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Developer presents workforce housing project for Main Street

Written by on Thursday, January 4, 2024

This could be the first project in posh downtown Sarasota to take advantage of a new regulation that allows for higher density.

By Florence Fahringer

Original Air Date: Jan. 3, 2024

Host: Plans for a new high-density condominium downtown got one step closer to becoming a reality with a meeting of the Development Review Committee earlier today. WSLR News Reporter Florence Fahringer has the details.

Florence Fahringer: There’s a block along Main Street which doesn’t particularly stand out. It’s small, just over an acre in size, more parking lot than development. It houses a handful of businesses, the Tube Dude Art Gallery being the most notable among them. Plans are underway which would flip the block on its head, turning it into one of the densest residential buildings in the area. The city’s Development Review Committee met earlier today to discuss these plans.

Development Review Committee Member: Alright, good morning everyone, I’m gonna call this meeting to order. First is 24-ASP-02, this is 1718 Main Street mixed-use project. As always, if you could introduce yourselves and the project.

Developers: I’m Joel Freedman, Freedman Consulting. Mark Mueller, with ISS, civil. John Harris, with the architect, [unintelligible], Bill Smith, landscape architect, William T. Smith & Associates.

Okay, so we’re here talking about a redevelopment project, the address we’re using is 1718 Main Street, it’s a whole city block there, if I could have the overhead … you can see on the north is main street, then we’ve got Bamboo … we got, which one is that … yeah, Pine Place, I always forget Pine Place, and Indian Place here, two little small side streets. What we’re proposing is a mixed use building. It’s got a small commercial space on the corner, with two hundred and twenty … six? Yeah, 226 units.

FF: It looks like every nook and cranny of the proposal was nitpicked, though no major point of contention arose between the developers and the committee. The discussion lasted about fifteen minutes; committee members rattled off their multiple comments, and the developers nodded their heads in tandem. Some adjustments to be made, some more meetings to be had, but nothing to indicate it wouldn’t happen. So what exactly is it?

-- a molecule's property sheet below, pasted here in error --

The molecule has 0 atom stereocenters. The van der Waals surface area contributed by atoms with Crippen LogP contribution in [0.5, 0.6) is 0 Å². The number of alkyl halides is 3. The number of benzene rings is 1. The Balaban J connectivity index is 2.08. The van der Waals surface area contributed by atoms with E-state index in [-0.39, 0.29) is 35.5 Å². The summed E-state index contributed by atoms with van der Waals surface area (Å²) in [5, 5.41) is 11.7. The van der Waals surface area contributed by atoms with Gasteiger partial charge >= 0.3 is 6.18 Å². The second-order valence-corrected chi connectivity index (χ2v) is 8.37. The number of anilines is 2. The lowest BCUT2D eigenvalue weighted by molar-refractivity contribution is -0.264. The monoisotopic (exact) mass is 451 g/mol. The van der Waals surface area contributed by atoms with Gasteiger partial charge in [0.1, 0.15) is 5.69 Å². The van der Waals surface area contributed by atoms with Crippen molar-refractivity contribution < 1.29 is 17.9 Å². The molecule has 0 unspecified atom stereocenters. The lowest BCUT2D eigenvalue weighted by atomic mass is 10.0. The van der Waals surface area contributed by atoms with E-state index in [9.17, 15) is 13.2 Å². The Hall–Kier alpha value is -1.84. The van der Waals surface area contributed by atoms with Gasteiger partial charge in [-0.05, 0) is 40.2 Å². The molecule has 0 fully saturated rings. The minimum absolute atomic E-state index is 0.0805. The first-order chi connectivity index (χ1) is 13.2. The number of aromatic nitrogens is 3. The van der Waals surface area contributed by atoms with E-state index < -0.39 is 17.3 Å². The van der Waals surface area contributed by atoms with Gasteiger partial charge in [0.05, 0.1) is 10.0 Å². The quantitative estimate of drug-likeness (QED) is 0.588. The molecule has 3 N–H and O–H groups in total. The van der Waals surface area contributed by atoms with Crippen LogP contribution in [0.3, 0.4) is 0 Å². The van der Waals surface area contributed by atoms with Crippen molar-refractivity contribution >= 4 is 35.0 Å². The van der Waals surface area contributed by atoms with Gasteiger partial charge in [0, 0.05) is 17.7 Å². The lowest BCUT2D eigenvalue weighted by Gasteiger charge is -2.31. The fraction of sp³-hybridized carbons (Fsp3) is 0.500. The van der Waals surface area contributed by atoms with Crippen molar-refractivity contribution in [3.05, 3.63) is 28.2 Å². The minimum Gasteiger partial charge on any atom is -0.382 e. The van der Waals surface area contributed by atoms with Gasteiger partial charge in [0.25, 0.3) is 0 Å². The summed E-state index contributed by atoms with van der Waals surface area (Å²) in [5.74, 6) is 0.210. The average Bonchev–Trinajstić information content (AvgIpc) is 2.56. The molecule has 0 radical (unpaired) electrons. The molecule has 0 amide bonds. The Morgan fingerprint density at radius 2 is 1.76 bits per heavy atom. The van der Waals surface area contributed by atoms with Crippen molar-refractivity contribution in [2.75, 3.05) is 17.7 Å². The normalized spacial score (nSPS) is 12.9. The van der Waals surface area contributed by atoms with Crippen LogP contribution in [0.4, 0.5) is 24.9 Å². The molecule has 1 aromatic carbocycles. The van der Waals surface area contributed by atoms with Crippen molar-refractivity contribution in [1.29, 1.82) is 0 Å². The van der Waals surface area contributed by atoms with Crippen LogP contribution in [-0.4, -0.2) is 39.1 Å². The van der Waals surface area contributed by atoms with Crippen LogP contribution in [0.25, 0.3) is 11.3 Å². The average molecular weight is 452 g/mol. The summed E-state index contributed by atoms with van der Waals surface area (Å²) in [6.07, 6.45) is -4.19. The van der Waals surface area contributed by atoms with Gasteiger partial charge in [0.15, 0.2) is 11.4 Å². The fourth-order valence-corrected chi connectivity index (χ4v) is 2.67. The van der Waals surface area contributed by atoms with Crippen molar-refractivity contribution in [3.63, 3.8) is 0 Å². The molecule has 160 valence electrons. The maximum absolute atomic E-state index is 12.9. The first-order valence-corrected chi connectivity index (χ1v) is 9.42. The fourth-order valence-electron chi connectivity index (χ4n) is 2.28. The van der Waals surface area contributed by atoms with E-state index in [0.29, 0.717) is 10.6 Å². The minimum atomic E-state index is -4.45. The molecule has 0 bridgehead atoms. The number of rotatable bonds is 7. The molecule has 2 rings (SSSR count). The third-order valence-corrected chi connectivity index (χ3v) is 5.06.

Drawing of the proposed building’s facade facing Main Street.

It is a 10-story, 226-unit condominium. The first three floors will mostly be parking, the remaining seven will host residential units, each with one to three bedrooms. It’ll have a courtyard and pool on the fourth floor, and a retail space on the first, which the developers hope will host a fine-dining restaurant. It stands out in three ways: the first being that it’s all rentals, a rare occurrence in Sarasota’s bougie downtown; the second being that it’s unusually dense, four-times denser than such land is usually allowed to be; the third being the reason it gets to be so dense — by utilizing a new city regulation which allows residential buildings to be denser, as long as fifteen percent of units are listed at “attainable” rather than “market” prices. As such, land which would normally hold around sixty market-rate units will instead host two-hundred market-rate units, and twenty-five attainably-priced units. 

Though the project is unlikely to face any serious push-back, opinions are mixed. While some applaud the construction of affordably-priced rentals in the downtown, neighbors have some reservations. Most notably, some residents of the condominium just across the street would prefer that their condominium remain the only densely populated block in the area, citing concerns about increased foot and automotive traffic, among other vaguely alluded to “adverse impacts” of density. 

Construction hasn’t started, the buildings which the plan anticipates razing still stand on the block, and the businesses inside said buildings continue operations, with no real plans to relocate, but the writing’s on the wall: the condos are coming, sooner or later, and with them may just come a new norm: denser and more affordable housing downtown, albeit at the cost of even more unaffordable housing. 

This is Florence Fahringer, reporting for WSLR.

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